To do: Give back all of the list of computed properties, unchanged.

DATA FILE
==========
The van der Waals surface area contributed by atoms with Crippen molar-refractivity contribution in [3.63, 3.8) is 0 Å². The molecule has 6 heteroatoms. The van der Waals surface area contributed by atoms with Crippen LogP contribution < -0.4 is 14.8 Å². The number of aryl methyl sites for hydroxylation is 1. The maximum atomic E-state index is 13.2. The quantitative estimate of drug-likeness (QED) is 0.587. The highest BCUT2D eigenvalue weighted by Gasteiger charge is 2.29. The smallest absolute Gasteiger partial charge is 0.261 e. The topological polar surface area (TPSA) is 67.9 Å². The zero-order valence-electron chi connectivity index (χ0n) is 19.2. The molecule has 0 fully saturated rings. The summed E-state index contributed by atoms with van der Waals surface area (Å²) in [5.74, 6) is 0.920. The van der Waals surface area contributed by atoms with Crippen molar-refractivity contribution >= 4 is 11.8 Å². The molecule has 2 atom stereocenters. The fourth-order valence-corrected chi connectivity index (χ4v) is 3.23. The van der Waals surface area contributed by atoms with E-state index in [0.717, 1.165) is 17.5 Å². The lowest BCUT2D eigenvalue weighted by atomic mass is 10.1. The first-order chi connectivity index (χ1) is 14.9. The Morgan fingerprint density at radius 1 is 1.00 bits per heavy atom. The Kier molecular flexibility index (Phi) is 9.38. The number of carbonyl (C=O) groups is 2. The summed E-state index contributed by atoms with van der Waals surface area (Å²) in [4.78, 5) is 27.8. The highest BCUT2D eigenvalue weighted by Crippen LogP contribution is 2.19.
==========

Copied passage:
The van der Waals surface area contributed by atoms with Crippen molar-refractivity contribution in [3.63, 3.8) is 0 Å². The molecule has 6 heteroatoms. The van der Waals surface area contributed by atoms with Crippen LogP contribution < -0.4 is 14.8 Å². The number of aryl methyl sites for hydroxylation is 1. The maximum atomic E-state index is 13.2. The quantitative estimate of drug-likeness (QED) is 0.587. The highest BCUT2D eigenvalue weighted by Gasteiger charge is 2.29. The smallest absolute Gasteiger partial charge is 0.261 e. The topological polar surface area (TPSA) is 67.9 Å². The zero-order valence-electron chi connectivity index (χ0n) is 19.2. The molecule has 0 fully saturated rings. The summed E-state index contributed by atoms with van der Waals surface area (Å²) in [5.74, 6) is 0.920. The van der Waals surface area contributed by atoms with Crippen molar-refractivity contribution >= 4 is 11.8 Å². The molecule has 2 atom stereocenters. The fourth-order valence-corrected chi connectivity index (χ4v) is 3.23. The van der Waals surface area contributed by atoms with E-state index in [0.717, 1.165) is 17.5 Å². The lowest BCUT2D eigenvalue weighted by atomic mass is 10.1. The first-order chi connectivity index (χ1) is 14.9. The Morgan fingerprint density at radius 1 is 1.00 bits per heavy atom. The Kier molecular flexibility index (Phi) is 9.38. The number of carbonyl (C=O) groups is 2. The summed E-state index contributed by atoms with van der Waals surface area (Å²) in [4.78, 5) is 27.8. The highest BCUT2D eigenvalue weighted by Crippen LogP contribution is 2.19.